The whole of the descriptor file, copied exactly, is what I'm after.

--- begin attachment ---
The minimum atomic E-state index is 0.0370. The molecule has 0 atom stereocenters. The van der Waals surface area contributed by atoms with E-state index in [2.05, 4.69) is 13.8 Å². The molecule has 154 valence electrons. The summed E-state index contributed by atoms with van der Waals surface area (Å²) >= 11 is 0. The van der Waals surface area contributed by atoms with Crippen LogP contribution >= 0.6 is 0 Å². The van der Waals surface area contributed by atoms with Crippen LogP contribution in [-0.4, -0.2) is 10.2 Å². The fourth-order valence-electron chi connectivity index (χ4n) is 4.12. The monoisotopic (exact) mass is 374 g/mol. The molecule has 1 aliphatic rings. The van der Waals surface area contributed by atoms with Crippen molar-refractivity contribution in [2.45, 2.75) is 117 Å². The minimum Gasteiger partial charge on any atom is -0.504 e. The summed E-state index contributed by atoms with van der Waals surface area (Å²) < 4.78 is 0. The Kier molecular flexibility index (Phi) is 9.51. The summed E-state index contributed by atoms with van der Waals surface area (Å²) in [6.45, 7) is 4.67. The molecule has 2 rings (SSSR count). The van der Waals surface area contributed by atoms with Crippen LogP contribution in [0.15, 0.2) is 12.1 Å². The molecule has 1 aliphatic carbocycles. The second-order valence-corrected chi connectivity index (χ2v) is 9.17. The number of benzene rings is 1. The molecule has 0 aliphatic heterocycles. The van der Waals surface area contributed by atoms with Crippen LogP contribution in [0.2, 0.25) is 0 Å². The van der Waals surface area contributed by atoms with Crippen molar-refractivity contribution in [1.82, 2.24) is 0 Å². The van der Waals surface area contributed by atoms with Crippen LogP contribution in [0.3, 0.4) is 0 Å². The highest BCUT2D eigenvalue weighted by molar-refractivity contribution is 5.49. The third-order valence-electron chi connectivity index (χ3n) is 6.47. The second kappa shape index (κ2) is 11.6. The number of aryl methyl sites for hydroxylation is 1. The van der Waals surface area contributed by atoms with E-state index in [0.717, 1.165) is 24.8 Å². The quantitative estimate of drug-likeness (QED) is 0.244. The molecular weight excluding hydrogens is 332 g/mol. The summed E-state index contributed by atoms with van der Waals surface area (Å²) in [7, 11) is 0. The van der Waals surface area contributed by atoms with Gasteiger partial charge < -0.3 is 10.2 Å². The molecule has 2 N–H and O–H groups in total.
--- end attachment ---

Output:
The minimum atomic E-state index is 0.0370. The molecule has 0 atom stereocenters. The van der Waals surface area contributed by atoms with E-state index in [2.05, 4.69) is 13.8 Å². The molecule has 154 valence electrons. The summed E-state index contributed by atoms with van der Waals surface area (Å²) >= 11 is 0. The van der Waals surface area contributed by atoms with Crippen LogP contribution >= 0.6 is 0 Å². The van der Waals surface area contributed by atoms with Crippen LogP contribution in [-0.4, -0.2) is 10.2 Å². The fourth-order valence-electron chi connectivity index (χ4n) is 4.12. The monoisotopic (exact) mass is 374 g/mol. The molecule has 1 aliphatic rings. The van der Waals surface area contributed by atoms with Crippen molar-refractivity contribution in [2.45, 2.75) is 117 Å². The minimum Gasteiger partial charge on any atom is -0.504 e. The summed E-state index contributed by atoms with van der Waals surface area (Å²) < 4.78 is 0. The Kier molecular flexibility index (Phi) is 9.51. The summed E-state index contributed by atoms with van der Waals surface area (Å²) in [6.45, 7) is 4.67. The molecule has 2 rings (SSSR count). The van der Waals surface area contributed by atoms with Crippen LogP contribution in [0.15, 0.2) is 12.1 Å². The molecule has 1 aliphatic carbocycles. The second-order valence-corrected chi connectivity index (χ2v) is 9.17. The number of benzene rings is 1. The molecule has 0 aliphatic heterocycles. The van der Waals surface area contributed by atoms with Crippen LogP contribution in [0.2, 0.25) is 0 Å². The van der Waals surface area contributed by atoms with Crippen molar-refractivity contribution in [1.82, 2.24) is 0 Å². The van der Waals surface area contributed by atoms with Crippen LogP contribution in [0.3, 0.4) is 0 Å². The highest BCUT2D eigenvalue weighted by molar-refractivity contribution is 5.49. The third-order valence-electron chi connectivity index (χ3n) is 6.47. The second kappa shape index (κ2) is 11.6. The number of aryl methyl sites for hydroxylation is 1. The van der Waals surface area contributed by atoms with E-state index in [0.717, 1.165) is 24.8 Å². The quantitative estimate of drug-likeness (QED) is 0.244. The molecular weight excluding hydrogens is 332 g/mol. The summed E-state index contributed by atoms with van der Waals surface area (Å²) in [7, 11) is 0. The van der Waals surface area contributed by atoms with Gasteiger partial charge < -0.3 is 10.2 Å². The molecule has 2 N–H and O–H groups in total.